to highlight and solve issues, such as optimum product distribution – the planner can focus on other tasks to improve efficiency and performance.

Challenges from the inside 

But competitors aren’t the only threat to an organisation – one of the biggest obstacles to
a business is itself. Internal customers blight
 the path to success, vying for the affections
and attentions of supply chain and disrupting the flow of products and services to external consumers. Some organisations even have customer service divisions just for satisfying their own people, because the front-end of supply chain have become accustomed to behaving as if they are the customer.

For example; if an organisation has global sub-divisions with local markets and local inventory for those markets, and the sub-division is demanding stock from a central distribution point, the company is setting itself up for sub-optimisation. If decisions are made on a local level rather than from a centralised perspective, it could result in product not being sold and/or product not being distributed to the market where it would have achieved greater margin.

Crucially, if organisations continue to operate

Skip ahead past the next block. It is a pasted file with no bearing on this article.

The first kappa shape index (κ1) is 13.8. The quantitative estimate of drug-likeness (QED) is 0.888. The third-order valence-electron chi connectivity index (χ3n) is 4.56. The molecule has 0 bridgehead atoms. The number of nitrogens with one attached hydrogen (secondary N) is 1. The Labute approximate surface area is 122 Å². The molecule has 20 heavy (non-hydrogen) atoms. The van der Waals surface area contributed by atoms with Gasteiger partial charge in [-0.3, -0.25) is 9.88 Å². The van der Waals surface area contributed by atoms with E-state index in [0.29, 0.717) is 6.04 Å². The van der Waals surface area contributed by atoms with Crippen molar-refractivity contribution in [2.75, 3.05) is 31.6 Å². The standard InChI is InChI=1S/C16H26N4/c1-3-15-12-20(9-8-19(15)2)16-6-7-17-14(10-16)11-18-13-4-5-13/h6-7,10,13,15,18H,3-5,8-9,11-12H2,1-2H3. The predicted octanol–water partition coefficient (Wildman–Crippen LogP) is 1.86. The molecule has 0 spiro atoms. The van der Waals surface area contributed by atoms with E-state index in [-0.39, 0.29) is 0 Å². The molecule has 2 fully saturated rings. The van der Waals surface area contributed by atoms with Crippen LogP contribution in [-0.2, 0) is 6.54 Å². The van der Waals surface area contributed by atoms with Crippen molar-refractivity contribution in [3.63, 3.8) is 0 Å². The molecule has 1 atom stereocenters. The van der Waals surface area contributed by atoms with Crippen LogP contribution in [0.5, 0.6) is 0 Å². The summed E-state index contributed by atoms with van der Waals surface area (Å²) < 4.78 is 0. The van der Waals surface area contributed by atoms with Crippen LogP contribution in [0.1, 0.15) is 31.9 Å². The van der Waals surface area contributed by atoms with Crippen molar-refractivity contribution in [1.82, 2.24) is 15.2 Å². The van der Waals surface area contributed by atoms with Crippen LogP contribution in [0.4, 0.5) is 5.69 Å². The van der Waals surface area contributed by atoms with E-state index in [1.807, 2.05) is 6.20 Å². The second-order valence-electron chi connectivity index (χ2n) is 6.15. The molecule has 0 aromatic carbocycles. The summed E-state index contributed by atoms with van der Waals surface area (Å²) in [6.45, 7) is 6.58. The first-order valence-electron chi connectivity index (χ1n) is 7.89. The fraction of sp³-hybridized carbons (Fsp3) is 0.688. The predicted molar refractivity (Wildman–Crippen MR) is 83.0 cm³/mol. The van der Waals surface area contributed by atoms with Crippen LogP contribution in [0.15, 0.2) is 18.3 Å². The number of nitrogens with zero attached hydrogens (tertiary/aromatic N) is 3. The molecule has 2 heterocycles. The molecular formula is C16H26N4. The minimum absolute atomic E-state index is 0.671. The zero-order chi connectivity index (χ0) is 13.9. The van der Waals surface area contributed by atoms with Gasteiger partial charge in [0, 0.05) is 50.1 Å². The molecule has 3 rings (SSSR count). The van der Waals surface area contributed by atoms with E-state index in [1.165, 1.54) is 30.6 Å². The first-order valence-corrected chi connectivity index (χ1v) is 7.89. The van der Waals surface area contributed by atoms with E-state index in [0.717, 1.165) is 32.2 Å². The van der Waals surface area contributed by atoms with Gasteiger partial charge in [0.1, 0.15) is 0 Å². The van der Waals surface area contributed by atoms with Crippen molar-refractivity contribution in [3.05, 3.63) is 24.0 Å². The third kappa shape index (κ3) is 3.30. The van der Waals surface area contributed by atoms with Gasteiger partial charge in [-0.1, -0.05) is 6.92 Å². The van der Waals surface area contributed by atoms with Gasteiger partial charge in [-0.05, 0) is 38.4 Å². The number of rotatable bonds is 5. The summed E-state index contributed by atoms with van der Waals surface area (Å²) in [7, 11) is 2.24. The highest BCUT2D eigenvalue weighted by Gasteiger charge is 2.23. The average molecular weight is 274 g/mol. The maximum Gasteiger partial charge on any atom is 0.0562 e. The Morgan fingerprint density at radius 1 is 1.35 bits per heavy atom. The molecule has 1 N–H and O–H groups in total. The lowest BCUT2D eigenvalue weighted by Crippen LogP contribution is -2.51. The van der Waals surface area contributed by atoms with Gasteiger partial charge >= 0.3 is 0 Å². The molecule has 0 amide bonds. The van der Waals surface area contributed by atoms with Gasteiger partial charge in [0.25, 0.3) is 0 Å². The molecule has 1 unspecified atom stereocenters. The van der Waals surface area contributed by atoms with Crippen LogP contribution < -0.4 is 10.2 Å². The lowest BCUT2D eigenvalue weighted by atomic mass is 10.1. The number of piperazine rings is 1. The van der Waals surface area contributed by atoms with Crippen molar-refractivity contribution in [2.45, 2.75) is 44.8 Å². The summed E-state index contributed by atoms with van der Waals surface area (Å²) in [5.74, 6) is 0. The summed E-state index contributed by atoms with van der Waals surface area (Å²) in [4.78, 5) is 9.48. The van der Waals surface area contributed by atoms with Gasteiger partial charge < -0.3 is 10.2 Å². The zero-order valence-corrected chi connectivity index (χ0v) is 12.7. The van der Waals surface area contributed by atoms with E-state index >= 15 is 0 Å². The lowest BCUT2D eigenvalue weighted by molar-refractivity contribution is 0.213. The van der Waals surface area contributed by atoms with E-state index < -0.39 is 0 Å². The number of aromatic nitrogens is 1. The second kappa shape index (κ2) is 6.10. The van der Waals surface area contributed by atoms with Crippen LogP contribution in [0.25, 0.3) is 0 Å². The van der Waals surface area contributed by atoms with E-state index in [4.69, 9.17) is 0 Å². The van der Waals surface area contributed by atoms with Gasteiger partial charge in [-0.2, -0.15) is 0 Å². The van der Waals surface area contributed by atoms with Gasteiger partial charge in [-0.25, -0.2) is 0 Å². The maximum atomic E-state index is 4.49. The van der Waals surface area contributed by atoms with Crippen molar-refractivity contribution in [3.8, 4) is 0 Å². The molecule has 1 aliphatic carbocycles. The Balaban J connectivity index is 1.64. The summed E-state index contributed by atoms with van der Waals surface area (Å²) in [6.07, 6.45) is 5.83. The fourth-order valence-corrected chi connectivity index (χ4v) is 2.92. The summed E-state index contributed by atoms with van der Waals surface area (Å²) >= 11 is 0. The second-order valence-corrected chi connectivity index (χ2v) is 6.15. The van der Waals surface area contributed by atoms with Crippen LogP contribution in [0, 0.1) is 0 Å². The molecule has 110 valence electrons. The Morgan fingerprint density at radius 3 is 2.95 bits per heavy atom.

on internal customer methodology or just by optimising the front-end of the supply chain, they are never going to be able to improve to
 the extent that they can realistically afford to compete with the big boys. For many smaller businesses, the perpetual struggle against global giant, Amazon, can illustrate this.

Renowned for its next-day and same-day delivery – and now, incredibly, one-hour delivery slots
 – Amazon has dominated the online consumer goods market and has left smaller organisations scrabbling to match its quick and convenient delivery slots. Despite a $7.2 billion loss on shipping in 2017 due to deliberately putting the squeeze on would-be competitors, Amazon is continuing to invest heavily in creating its own shipping infrastructure, from ocean freight, air transport, demi trucks, local delivery, and even trialling drone deliveries to customer’s front doors. Many organisations are trying to compete with Amazon in terms of delivery
but are inevitably over-promising and under- delivering because their supply chains have never been structured in a way to allow them to do this. They are running extremely unbalanced supply chains and yet, expecting to deliver excellent, competitive service on the front-end without proper investment in both time and technology.

And ultimately, in today’s fast-paced world, businesses can’t afford to not invest in optimising their supply chains, as they battle to win the short-lived affections of an increasingly fickle customer base, with an insatiable appetite for newer, better and cheaper offerings. Predicting the future might be impossible, but planning for it is essential and planning control towers are an excellent place to start.


Interested in supply chains? Read our blog on why supply chain needs to be offered a seat at the decision-making table here.

if you have something to say, get in touch with us on Twitter, or connect with Birgit and Liam on LinkedIn.

 

Linkedin